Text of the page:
I am just getting into the field of cosmology and was wondering what it means practically to say that the Hubble Constant is decreasing while the expansion rate of the Universe is accelerating. I am ...
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7 votes
1 answer
284 views

If an object 1 billion light years away emits light, does it take more than 1 billion years to reach us because of the expansion of the universe?

From page 7 of the recent (September 26, 2020) edition of Science News Magazine: Detected May 21, 2019, the gravitational waves came from a source about 17 billion light-years from Earth, making this ...
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7 votes
7 answers
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How can an infinite universe expand?

I understand the expansion of the universe as actually an increase in the ratio of space to matter. Is this a correct understanding? Otherwise, I don't understand how an infinite structure can expand....
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7 votes
2 answers
955 views

How can gravity lead to the Big Crunch scenario?

According to modern cosmology, space is expanding, causing proper distances (but not comoving distances) to increase between galaxies. In the Big Crunch hypothesis, gravity halts and reverses the ...
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7 votes
1 answer
277 views

Dark Energy Expansion

The new Cosmos extra features mentions that at about 6,771,500,000 years ago the universe began an accelerated expansion. How do we know this? What evidence do we have for this renewed and accelerated ...
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7 votes
4 answers
609 views

Distinction between metric expansion and objects just moving apart from each other?

I see explanations likes this: Galaxies and other sources, then, are not strictly expanding away from each other but rather are attached to the fixed grid on the expanding fabric of spacetime. Thus, ...
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6 votes
3 answers
509 views

Heavy star and redshift

A heavy star should look redshifted, due to gravitational time dilation. How is that incorporated into the calculations of distances to the stars, or is it negligible? How about an entire region of ...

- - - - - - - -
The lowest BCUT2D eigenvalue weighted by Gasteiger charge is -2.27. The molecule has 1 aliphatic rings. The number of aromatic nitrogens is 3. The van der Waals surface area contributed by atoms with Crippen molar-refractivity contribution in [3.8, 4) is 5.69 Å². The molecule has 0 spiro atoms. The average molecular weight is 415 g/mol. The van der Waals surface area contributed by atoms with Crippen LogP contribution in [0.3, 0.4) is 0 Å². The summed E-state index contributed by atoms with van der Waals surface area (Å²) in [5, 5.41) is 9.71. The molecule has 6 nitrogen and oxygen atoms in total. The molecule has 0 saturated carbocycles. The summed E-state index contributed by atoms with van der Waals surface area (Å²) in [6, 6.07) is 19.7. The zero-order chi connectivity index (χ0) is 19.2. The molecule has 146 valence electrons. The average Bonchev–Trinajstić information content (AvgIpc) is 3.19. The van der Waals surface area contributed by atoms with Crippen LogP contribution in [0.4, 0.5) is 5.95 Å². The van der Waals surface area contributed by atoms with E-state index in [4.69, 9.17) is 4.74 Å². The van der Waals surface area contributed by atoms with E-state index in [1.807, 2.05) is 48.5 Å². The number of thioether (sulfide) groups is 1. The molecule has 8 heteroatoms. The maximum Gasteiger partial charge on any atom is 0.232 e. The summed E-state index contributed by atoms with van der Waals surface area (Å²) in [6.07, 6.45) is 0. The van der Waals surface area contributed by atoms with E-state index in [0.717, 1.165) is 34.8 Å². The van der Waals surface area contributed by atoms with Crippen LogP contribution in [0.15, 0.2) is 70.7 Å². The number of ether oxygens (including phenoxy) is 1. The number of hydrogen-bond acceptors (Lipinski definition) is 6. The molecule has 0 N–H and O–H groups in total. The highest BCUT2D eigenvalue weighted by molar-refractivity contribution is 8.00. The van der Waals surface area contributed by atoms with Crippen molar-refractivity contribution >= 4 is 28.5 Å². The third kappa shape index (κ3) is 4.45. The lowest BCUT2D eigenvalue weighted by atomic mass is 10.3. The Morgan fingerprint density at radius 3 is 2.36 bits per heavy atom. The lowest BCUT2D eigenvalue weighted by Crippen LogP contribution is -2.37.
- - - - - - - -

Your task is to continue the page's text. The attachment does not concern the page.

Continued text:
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6 votes
3 answers
497 views

How is the Milky Way on a collision course with Andromeda when the universe is expanding? [duplicate]

At some time in the future it is said our galaxy will collide with Andromeda. Yet at the same time the universe is expanding at a ever-accelerating pace. Using the old raisin-in-the-baking-loaf-of-...
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6 votes
2 answers
165 views

How does the hypothesis of the "inconstant Hubble constant" solve the current crisis in cosmology?

It was published in a paper more or less like two months ago. I'd like to know also if more accurate measurements are necessary to close the gap between the model of the universe and the data reported....
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6 votes
1 answer
2k views

Evolution of the Hubble parameter

In the lambda-CDM model describing an accelerating Universe, the Hubble parameter is currently decreasing with time. Will it continue to decrease forever?
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6 votes
1 answer
215 views

Why is the Cosmic Microwave Background evidence of for a hotter, denser early Universe?

In his book Gravitation and cosmology, Steven Weinberg says that CMB makes it "difficult to doubt that the universe has evolved from a hotter, denser early stage". In my understanding, the ...
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6 votes
2 answers
3k views

Do objects look larger the further away they are, beyond z=1?

I stumbled upon this text which illustrates and says: We find that as the object is moved to higher redshifts its angular size first decreases (as naively expected) but soon begins to increase ...
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6 votes
1 answer
246 views

Why are galaxies distributed as walls and voids, or spider webs?

I have wondered why the "walls and voids" of the cosmological galaxy distribution seem to resemble a "foam", like rising bread that's ready to fall, with "voids" corresponding to empty bubbles in the ...
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6 votes